Help Us Make New Guided Imagery for Traumatic Brain Injury | Print |  E-mail
Monday, 31 October 2011
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Hello again.

OK, we’re ready to create a new guided meditation to target Traumatic Brain Injury – this has been a long time in coming.  The Fort Sill study is winding down and this is the window we’ve been waiting for.

So this is our usual APB asking for your input.  This is how we get it right, to the extent that we do – by listening to you telling us what needs to be addressed on the recording. 

If you’re a health or mental health provider; if you’re someone who is dealing with this condition; or if you’re a family member or friend who’s been trying to help somebody with TBI, please send us your insights, observations and/or experiences. You don’t have to make sense out of them.  We’ll get enough info from enough people to be able to see common patterns and areas where everyone is affected.  

You can post your thoughts on this page or email me at info@healthjourneys.com.  We’ll make good use of this, I promise, if you’ve got the time to share your wisdom.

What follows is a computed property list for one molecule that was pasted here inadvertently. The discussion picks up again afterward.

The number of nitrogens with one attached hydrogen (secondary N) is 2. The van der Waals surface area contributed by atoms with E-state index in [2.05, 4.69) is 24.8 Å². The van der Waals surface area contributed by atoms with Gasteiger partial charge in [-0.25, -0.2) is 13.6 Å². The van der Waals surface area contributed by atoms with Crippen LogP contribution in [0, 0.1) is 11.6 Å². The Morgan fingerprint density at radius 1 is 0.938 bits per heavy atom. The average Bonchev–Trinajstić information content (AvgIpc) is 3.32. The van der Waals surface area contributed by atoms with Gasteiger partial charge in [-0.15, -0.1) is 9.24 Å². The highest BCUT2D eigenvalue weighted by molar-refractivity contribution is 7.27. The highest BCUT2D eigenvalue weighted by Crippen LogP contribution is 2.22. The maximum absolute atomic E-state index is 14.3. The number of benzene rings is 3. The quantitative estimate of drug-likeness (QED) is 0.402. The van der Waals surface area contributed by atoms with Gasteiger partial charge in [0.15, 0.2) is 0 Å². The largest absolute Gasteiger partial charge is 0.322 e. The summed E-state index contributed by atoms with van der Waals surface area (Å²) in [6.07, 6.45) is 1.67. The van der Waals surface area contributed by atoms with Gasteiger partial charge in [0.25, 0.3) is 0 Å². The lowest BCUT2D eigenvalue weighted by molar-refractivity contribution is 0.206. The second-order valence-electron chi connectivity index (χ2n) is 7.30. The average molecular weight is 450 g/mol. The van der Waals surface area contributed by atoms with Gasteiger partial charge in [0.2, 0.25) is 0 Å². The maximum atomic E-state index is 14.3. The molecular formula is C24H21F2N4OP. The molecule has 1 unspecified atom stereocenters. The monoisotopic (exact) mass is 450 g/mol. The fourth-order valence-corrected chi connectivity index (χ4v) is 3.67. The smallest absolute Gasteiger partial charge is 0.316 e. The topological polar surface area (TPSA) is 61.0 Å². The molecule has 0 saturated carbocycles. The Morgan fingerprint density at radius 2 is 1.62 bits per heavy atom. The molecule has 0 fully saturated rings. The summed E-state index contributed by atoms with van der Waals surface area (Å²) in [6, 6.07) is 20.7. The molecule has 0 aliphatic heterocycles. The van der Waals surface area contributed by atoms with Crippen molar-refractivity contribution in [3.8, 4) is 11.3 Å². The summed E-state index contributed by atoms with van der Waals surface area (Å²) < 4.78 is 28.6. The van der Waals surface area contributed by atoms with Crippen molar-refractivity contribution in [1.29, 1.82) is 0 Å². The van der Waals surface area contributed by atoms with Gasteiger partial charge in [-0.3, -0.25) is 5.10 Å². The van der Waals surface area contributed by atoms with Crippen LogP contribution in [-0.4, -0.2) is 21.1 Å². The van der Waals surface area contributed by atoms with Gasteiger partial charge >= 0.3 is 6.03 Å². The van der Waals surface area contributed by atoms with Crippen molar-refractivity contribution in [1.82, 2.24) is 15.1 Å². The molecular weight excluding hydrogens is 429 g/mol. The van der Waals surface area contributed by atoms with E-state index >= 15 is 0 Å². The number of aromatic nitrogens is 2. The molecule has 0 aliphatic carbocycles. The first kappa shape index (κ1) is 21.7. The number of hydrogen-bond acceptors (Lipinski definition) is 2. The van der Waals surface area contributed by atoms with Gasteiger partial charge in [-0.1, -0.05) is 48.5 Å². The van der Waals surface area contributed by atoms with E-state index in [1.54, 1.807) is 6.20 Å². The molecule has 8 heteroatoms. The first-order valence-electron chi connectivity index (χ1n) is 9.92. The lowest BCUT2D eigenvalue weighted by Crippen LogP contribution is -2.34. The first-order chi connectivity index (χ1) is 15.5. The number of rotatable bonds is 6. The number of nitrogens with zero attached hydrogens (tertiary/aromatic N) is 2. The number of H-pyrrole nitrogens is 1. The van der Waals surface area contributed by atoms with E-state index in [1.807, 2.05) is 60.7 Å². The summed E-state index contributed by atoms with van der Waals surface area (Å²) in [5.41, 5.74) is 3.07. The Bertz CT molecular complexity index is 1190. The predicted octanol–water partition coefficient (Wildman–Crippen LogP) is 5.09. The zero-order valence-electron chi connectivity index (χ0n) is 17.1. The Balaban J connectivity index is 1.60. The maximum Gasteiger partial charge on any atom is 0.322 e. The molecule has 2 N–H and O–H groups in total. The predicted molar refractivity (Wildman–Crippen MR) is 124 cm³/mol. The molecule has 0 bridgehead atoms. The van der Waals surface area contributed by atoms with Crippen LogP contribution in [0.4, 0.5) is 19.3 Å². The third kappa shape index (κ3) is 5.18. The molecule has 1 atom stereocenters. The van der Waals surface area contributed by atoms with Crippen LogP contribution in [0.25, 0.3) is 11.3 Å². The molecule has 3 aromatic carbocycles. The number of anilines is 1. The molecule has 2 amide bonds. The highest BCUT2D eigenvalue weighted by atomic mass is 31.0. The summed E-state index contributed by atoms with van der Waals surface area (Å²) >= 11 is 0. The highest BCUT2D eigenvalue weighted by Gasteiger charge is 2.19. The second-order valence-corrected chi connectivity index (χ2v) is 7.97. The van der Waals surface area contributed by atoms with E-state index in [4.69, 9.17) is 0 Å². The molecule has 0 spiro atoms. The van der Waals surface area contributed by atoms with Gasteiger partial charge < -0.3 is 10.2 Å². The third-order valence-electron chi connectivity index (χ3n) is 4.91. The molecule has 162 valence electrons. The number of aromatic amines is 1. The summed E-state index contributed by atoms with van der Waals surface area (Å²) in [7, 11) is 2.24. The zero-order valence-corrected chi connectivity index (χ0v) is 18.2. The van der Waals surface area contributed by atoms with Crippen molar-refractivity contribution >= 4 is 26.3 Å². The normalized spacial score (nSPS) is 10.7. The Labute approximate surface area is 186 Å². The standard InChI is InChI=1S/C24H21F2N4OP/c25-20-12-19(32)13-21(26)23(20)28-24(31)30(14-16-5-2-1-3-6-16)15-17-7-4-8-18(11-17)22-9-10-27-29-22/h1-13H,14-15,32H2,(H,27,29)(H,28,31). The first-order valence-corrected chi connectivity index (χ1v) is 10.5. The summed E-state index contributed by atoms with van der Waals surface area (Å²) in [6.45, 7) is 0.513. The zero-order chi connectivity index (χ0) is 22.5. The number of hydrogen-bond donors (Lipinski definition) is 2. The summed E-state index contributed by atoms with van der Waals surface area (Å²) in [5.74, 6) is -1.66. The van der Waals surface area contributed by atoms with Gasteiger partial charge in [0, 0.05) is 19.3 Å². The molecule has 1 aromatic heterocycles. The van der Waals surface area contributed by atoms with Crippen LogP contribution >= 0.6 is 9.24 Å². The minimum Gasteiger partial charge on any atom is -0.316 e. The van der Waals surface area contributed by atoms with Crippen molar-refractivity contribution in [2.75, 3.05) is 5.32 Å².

As is always the case when we’re researching these topics, we’re interested in the neurophysiology, the symptoms, the internal, emotional impact, the social and behavioral fallout from having to deal with this, and the solutions, bright spots and assistance that made a dent. So any story, big or small, about any form of TBI, mild or severe, is most welcome and very gratefully accepted.  Thanks in advance.

And if you have the time and the interest, check out this new piece at Huffington Post which describes how far we've come with using guided imagery for cancer patients, and how much we've learned from some pretty dazzling immune system research. 

All best,



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Comments (8)Add Comment
...
written by Tammy, November 01, 2011
I have a story that might be helpful where I used guided imagery with a TBI client. Do not feel it would be appropriate to share it in an open forum. How can I do this. btw- I provided cognitive rehab for TBI's in a post acute, community setting from about 1976 to 2004. Wish your planned CD had been available then.
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written by Belleruth, November 01, 2011
Tammy, if you send your contact info (email, phone) to info@healthjourneys.com, I'll follow up as soon as I'm able.
Thanks much,
BR
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written by Deborah Lahey, November 01, 2011